Although all endothelial cells form a metabolically active, semipermeable interface between blood (or lymphatics) and tissue, considerable heterogeneity in endothelial structure and function exists even within a single vascular segment. Part of this heterogeneity is due to the environment in which a cell resides. However, endothelial cells are also imprinted during their development to impart a stable differentiated phenotype. Accordingly, endothelial cells from different sites within a blood vessel can be discriminated based upon their active gene expression profiles, even when their environments are the same. Interaction between environmental stimuli (as in blood flow patterns or transmural pressure) and the cell's origin (precapillary, capillary, postcapillary) therefore coordinately regulate site-specific endothelial cell behavior.
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Dr. Al-Mehdi has held academic appointments at the University of Pennsylvania (Institute for Environmental Medicine) and, more recently, at the University of South Alabama (Assistant Professor of Pharmacology, Center for Lung Biology). His work focuses on lung vascular biology, with specific attention given to endothelial cell responses to oxygen transitions, and the role of oxygen in lung metastasis. Work in the Al-Mehdi lab is supported by the NIH.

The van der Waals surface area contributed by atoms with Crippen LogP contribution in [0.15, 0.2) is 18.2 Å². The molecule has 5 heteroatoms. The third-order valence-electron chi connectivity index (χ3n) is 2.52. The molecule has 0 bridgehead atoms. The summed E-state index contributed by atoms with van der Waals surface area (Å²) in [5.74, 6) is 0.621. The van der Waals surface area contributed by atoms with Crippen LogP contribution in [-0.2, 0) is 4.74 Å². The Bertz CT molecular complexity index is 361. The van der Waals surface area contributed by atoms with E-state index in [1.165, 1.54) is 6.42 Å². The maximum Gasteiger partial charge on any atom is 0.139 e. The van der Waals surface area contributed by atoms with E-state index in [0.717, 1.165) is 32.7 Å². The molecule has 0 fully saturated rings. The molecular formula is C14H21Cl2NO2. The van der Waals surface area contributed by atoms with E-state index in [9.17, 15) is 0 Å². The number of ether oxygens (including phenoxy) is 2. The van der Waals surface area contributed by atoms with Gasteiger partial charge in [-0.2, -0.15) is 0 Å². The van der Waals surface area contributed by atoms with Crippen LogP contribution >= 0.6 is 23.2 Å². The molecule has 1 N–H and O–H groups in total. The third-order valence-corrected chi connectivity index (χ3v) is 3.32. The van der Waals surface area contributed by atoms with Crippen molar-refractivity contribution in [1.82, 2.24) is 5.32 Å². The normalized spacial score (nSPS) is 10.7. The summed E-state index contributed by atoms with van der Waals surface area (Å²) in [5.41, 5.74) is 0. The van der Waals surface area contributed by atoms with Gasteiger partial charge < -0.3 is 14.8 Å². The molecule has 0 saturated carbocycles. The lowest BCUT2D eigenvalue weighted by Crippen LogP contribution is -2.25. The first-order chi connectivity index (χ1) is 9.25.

Dr. Schaphorst has held academic appointments at Johns Hopkins University (Pulmonary and Critical Care Medicine) and, more recently, at the University of South Alabama (Associate Professor of Medicine, Center for Lung Biology). His work has addressed signal transduction networks that interplay to control endothelial cell barrier function, with emphasis on hepatocyte growth factor activation of c-Met signaling.
Dr. Stevens has held academic appointments at the University of Colorado Health Sciences Center (CVP Research Laboratory) and, more recently, at the University of South Alabama, where he is the Director of the Center for Lung Biology. His work seeks to understand the interplay between genetic and environmental factors that control endothelial cell phenotype. A major emphasis in his laboratory is to reveal the unique signal transduction pathways that control macro- and microvascular endothe-lial cell function. Work in the Stevens laboratory is supported by the NIH.
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